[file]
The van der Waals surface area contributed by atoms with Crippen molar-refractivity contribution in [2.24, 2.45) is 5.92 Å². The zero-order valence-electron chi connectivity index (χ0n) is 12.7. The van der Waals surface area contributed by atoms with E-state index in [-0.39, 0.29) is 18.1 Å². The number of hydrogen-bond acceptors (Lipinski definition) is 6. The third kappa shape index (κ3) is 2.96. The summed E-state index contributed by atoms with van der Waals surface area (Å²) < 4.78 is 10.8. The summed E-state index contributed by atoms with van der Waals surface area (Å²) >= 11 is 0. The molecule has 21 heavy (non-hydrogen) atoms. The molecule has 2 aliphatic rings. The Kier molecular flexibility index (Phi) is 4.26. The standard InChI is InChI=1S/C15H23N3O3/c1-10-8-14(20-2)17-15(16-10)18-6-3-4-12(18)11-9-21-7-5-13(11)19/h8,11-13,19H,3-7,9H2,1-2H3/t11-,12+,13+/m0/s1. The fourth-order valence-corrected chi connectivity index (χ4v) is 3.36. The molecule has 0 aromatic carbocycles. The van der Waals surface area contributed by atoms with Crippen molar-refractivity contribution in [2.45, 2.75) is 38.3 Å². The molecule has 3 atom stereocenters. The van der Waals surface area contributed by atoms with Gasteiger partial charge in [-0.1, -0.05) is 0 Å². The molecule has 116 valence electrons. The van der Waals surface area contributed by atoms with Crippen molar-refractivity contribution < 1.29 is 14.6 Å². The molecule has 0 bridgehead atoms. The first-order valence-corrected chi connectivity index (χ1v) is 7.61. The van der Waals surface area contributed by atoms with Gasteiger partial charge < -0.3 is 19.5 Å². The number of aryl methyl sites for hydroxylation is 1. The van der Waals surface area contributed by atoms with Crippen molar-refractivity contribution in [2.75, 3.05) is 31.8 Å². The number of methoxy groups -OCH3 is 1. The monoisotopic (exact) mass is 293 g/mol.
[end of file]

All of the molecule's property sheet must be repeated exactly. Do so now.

The van der Waals surface area contributed by atoms with Crippen molar-refractivity contribution in [2.24, 2.45) is 5.92 Å². The zero-order valence-electron chi connectivity index (χ0n) is 12.7. The van der Waals surface area contributed by atoms with E-state index in [-0.39, 0.29) is 18.1 Å². The number of hydrogen-bond acceptors (Lipinski definition) is 6. The third kappa shape index (κ3) is 2.96. The summed E-state index contributed by atoms with van der Waals surface area (Å²) < 4.78 is 10.8. The summed E-state index contributed by atoms with van der Waals surface area (Å²) >= 11 is 0. The molecule has 21 heavy (non-hydrogen) atoms. The molecule has 2 aliphatic rings. The Kier molecular flexibility index (Phi) is 4.26. The standard InChI is InChI=1S/C15H23N3O3/c1-10-8-14(20-2)17-15(16-10)18-6-3-4-12(18)11-9-21-7-5-13(11)19/h8,11-13,19H,3-7,9H2,1-2H3/t11-,12+,13+/m0/s1. The fourth-order valence-corrected chi connectivity index (χ4v) is 3.36. The molecule has 0 aromatic carbocycles. The van der Waals surface area contributed by atoms with Crippen molar-refractivity contribution in [2.45, 2.75) is 38.3 Å². The molecule has 3 atom stereocenters. The van der Waals surface area contributed by atoms with Gasteiger partial charge in [-0.1, -0.05) is 0 Å². The molecule has 116 valence electrons. The van der Waals surface area contributed by atoms with Crippen molar-refractivity contribution < 1.29 is 14.6 Å². The molecule has 0 bridgehead atoms. The first-order valence-corrected chi connectivity index (χ1v) is 7.61. The van der Waals surface area contributed by atoms with Gasteiger partial charge < -0.3 is 19.5 Å². The number of aryl methyl sites for hydroxylation is 1. The van der Waals surface area contributed by atoms with Crippen molar-refractivity contribution in [2.75, 3.05) is 31.8 Å². The number of methoxy groups -OCH3 is 1. The monoisotopic (exact) mass is 293 g/mol.